“Bombshell: The Hedy Lamarr Story” on Netflix: A 1940’s icon and modern inspiration

Hedy Lamarr

By Anabel Sanchez

Contributing Writer

Beauty, wit, and undeniable brains. That is how Bombshell: The Hedy Lamarr Story epitomizes Hollywood screen legend Hedy Lamarr.

A 90-minute documentary that premiered at the 2017 Tribeca Film Festival, it finally premieres on Netflix for easy streaming. First-time director Alexandra Dean sheds light on Lamarr, whose beauty and image was so powerful, she was even the model for Snow White and the inspiration behind Catwoman.

Featured are interviews with family and friends of Lamarr, along with interviews with notable Hollywood personalities who recall memories of her. This is interwoven with unearthed audio from Lamarr herself, whose sharp sense of humor shines throughout the film.

While Dean does examine Lamarr’s Hollywood image, what the documentary does so well is enlighten the viewer on how a woman can be so many things wrapped into one package.

Yes, Lamarr was a Hollywood glamour girl, but she was also the girl, who when tired of the oppression of her first husband and his affiliation with Nazis, drugged her maid, sewed her jewels into her coat, and fled from her Austrian home on her bicycle.

That was the real Hedy Lamarr.

More importantly, Dean outstandingly depicts Lamarr’s knack for inventions—specifically, how she invented the groundbreaking technology of frequency hopping with her friend, composer George Antheil. It was an invention that would revolutionize the world, because it would become the basis for all modern wireless technology.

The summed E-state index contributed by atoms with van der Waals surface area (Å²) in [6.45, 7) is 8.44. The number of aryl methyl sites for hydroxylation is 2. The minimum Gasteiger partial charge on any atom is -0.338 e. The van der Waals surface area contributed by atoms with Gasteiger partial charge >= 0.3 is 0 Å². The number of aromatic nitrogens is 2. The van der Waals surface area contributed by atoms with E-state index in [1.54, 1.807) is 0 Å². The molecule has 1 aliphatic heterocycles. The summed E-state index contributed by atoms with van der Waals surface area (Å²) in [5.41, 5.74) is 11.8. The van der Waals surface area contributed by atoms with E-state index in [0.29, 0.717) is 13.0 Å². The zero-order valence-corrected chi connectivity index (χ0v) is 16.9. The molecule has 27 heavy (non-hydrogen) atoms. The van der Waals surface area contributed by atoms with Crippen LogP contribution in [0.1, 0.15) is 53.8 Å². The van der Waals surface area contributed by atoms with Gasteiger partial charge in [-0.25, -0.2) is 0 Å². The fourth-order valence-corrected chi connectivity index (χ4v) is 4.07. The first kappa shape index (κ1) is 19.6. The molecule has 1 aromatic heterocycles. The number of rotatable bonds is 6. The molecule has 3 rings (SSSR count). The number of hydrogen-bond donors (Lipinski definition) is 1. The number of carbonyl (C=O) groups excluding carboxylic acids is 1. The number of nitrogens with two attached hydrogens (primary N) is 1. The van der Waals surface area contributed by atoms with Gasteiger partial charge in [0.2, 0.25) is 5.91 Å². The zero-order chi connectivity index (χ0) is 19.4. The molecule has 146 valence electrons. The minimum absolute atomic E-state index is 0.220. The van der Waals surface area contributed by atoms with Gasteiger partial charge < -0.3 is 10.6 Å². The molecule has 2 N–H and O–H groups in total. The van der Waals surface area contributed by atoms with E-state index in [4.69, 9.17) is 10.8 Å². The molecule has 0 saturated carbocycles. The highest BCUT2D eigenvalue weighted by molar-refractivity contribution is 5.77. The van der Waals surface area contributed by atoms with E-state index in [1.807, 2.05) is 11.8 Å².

Yep, you read right. The existence of your smartphone, Wi-Fi, and GPS are possible largely thanks to her. The film brilliantly emphasizes the importance of this during an era when actresses were expected to just stand there and ‘look pretty.’

The documentary also poignantly depicts the many tragedies of Lamarr’s whirlwind life: the seizing of her innovative patent, failed marriages, addiction, and her self-imposed exile from the public. Lamarr summed up her hardships with one of many insightful quotes throughout the film, saying, “I’ve been everything, but I’ve never been me.”

By the time the latter half of the film rolls around, one finds themselves longing for the woman to get her just due.

Bombshell: The Hedy Lamarr Story is undeniably well worth your time. After watching it, I couldn’t help but think that despite the fact that Hedy didn’t receive credit for most of her life, there is sweet satisfaction in the timeliness of this film’s release.

With American society smack-dab in the middle of a 21st century feminist movement, perhaps there isn’t a better time to discover the life and achievements of Lamarr, who was so far ahead of her time. It’s definitely better late than never when it comes to this fascinating woman.

Bombshell: The Hedy Lamarr Story is available now on Netflix.

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